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Ireland Gazeteer

Athlone in 1835

ATHLONE, a borough in Ireland, of considerable importance from its situation on the river Shannon, and on the principal road which connects the metropolis with the western province of Connaught. It is about 75 or 76 miles from Dublin, nearly due west.

The name Athlone is supposed to be a somewhat altered form of the Celtic Ath Luain —Moon-Ford, or Ford of the Moon, the town being situated at a ford over the Shannon.

Athlone is in three parishes: St. Peter and Kiltoom, in the barony of Athlone, in the county of Roscommon and province of Connaught; and St. Mary, in the barony of Brawney, in the county of Westmeath and province of Leinster.

These parishes are separated from each other by the river Shannon, St. Peter and Kiltoom being west of that river, and St. Mary east of it.

The two parts of the town are united by a bridge of nine arches, built at the ford already noticed. This bridge is only twelve feet wide, and, in consequence of this narrowness of the passage, is a scene of great confusion in times when the occurrence of a fair or a market causes any increase in the ordinary traffic.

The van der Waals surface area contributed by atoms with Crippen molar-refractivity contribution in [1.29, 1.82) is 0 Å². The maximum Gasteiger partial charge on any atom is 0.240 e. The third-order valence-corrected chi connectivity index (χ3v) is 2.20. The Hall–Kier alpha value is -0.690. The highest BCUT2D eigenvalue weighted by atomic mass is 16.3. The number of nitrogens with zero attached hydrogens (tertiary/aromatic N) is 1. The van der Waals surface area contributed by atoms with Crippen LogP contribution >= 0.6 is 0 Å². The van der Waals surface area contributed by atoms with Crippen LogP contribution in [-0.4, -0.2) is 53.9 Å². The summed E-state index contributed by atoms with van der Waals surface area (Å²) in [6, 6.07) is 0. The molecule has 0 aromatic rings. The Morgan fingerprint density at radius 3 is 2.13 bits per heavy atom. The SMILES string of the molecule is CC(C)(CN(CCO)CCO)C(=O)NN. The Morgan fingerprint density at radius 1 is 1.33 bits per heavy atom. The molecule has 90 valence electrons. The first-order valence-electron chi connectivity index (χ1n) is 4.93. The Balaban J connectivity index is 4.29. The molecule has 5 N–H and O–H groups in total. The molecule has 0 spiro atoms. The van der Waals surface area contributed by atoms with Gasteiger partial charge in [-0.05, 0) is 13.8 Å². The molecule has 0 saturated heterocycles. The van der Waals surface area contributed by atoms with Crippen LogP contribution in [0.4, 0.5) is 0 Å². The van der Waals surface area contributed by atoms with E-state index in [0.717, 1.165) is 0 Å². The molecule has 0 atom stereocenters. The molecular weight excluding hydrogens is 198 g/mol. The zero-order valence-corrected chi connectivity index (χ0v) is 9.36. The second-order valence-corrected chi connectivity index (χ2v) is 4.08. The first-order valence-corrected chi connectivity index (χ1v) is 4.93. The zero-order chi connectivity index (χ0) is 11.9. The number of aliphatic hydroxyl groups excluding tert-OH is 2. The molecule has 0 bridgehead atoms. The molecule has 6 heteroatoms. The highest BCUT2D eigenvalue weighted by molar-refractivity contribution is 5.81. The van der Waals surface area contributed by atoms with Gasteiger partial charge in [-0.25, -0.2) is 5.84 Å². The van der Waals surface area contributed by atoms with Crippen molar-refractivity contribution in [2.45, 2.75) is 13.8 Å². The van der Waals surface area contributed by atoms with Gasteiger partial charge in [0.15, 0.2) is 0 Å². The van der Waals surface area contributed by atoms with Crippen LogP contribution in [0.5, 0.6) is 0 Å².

Nearly in the centre of this bridge is a stone monument, erected in the reign of Queen Elizabeth, whose arms occupy one of the compartments.

There are besides this four other bridges in the parish of St. Peter, three of which are over a canal, cut at the back of the town with the view of preserving the line of navigation of the Shannon, which had been interrupted by the ford and the bridge over that river.

The town is chiefly composed of strong stone houses, and has been long fortified. The walls and fortifications, which had been suffered to go to decay, have been strengthened anew within the last few years, and the works are mounted with many guns of various calibre.

The citadel or castle, which has been repaired in a more modern style of fortification, commands the bridge and the river.

The town is very irregularly built, neither the straightness of the streets, the proportional height of the houses, nor the uniformity of fronts, having been attended to.